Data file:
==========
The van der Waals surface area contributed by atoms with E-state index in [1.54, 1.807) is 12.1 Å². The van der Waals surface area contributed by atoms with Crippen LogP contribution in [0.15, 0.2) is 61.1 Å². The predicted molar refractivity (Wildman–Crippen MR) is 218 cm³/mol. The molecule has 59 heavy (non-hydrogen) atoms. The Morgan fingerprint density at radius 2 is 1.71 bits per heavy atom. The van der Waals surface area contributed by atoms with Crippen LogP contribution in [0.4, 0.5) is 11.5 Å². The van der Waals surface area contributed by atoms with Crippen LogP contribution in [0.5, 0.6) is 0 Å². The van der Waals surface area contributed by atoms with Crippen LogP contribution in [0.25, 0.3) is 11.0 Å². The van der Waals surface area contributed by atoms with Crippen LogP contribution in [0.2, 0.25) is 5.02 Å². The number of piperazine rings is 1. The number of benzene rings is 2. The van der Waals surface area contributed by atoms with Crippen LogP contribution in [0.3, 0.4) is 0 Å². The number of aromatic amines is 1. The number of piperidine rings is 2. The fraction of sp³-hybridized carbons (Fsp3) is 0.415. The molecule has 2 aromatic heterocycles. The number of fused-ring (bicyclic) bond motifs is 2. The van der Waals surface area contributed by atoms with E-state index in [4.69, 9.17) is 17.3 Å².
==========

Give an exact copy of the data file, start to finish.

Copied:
The van der Waals surface area contributed by atoms with E-state index in [1.54, 1.807) is 12.1 Å². The van der Waals surface area contributed by atoms with Crippen LogP contribution in [0.15, 0.2) is 61.1 Å². The predicted molar refractivity (Wildman–Crippen MR) is 218 cm³/mol. The molecule has 59 heavy (non-hydrogen) atoms. The Morgan fingerprint density at radius 2 is 1.71 bits per heavy atom. The van der Waals surface area contributed by atoms with Crippen LogP contribution in [0.4, 0.5) is 11.5 Å². The van der Waals surface area contributed by atoms with Crippen LogP contribution in [0.5, 0.6) is 0 Å². The van der Waals surface area contributed by atoms with Crippen LogP contribution in [0.25, 0.3) is 11.0 Å². The van der Waals surface area contributed by atoms with Crippen LogP contribution in [0.2, 0.25) is 5.02 Å². The number of piperazine rings is 1. The number of benzene rings is 2. The van der Waals surface area contributed by atoms with Crippen LogP contribution in [0.3, 0.4) is 0 Å². The number of aromatic amines is 1. The number of piperidine rings is 2. The fraction of sp³-hybridized carbons (Fsp3) is 0.415. The molecule has 2 aromatic heterocycles. The number of fused-ring (bicyclic) bond motifs is 2. The van der Waals surface area contributed by atoms with E-state index in [4.69, 9.17) is 17.3 Å².